― White Chocolate Cheesecake, Monday, 13 February 2012 19:07 (3 years ago) Permalink
P.S. If the idea is to change how men act or think, then such ott venting is self-defeating, because we're not getting any recognition or reinforcement for right actions or right thinking. Whatever we do could not be enough, so why begin?
― Aimless, Monday, 13 February 2012 19:08 (3 years ago) Permalink
Being a tad too literal there Aimy, imho. "At every turn" may be hyperbole, but it's not hard to see that if you replace it with 'frequently' you get a world many of us would recognise.
― Also unknown as Zora (Surfing At Work), Monday, 13 February 2012 19:09 (3 years ago) Permalink
i feel like you're talking in circles, perhaps. I think it's important to examine what's at stake in insisting on a distinction like Nature/Nurture.
in almost every case I'd argue it's about preserving access to "nature" as a privileged or objective point of view. The idea of the distinction itself is something culturally given. Which is to say that the distinction nature/nurture always takes place on the side of nurture.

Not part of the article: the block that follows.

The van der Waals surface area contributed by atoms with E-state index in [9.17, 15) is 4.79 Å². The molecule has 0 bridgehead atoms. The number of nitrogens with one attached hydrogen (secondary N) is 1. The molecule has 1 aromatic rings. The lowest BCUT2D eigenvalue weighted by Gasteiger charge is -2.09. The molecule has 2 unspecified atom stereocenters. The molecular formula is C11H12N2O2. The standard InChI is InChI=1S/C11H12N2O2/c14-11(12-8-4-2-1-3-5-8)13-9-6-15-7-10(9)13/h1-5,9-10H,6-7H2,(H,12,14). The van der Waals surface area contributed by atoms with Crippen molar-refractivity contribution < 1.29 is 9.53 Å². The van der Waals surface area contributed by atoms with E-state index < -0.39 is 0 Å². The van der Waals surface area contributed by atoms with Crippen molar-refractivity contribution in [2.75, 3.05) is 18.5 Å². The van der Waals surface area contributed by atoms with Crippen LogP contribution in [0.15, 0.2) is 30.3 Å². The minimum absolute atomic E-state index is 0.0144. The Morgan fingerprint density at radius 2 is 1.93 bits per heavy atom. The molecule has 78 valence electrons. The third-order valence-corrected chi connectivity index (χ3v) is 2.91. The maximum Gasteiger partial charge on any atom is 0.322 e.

it's not that "nature" or an "outside" to culture doesn't exist (how could culture exist otherwise?) but that we only have access to it, as I said above, as a kind of negative capability. we can't really climb out of the hole, only dig deeper.
― ryan, Monday, 13 February 2012 19:11 (3 years ago) Permalink
Gendered behaviour with regards to biology is *not* "controversial." it's the absolute ur-narrative most cherished creation myth of all time!
What's deeply controversial is to actually say hey, maybe the similarities outweigh the differences, let's look at the science and numbers and find out how much of this is actual fact (not that much) and how much is narrative?
― White Chocolate Cheesecake, Monday, 13 February 2012 19:12 (3 years ago) Permalink
And that game gets played every day, Aimless. It doesn't end up with men: 2 million women: 0 but it does end up with men: £1 women: £0.70 that we've had to fight and march and claw to even get that high.
― White Chocolate Cheesecake, Monday, 13 February 2012 19:16 (3 years ago) Permalink
Being a tad too literal there Aimy...
It has always been my approach that people ought to be given enough respect to take them at their word, to start out by assuming they said what they meant to say. When this approach leads me to a conclusion that seems, shall we say, off kilter, then my approach is to point out where it veered off kilter, as best I can make out. Then that person has the option of either confirming that they said just what they intended to say, or else rephrase things nearer to their intended meaning.
I know this is weird, but it is the best way I know to get at what people are trying to tell me.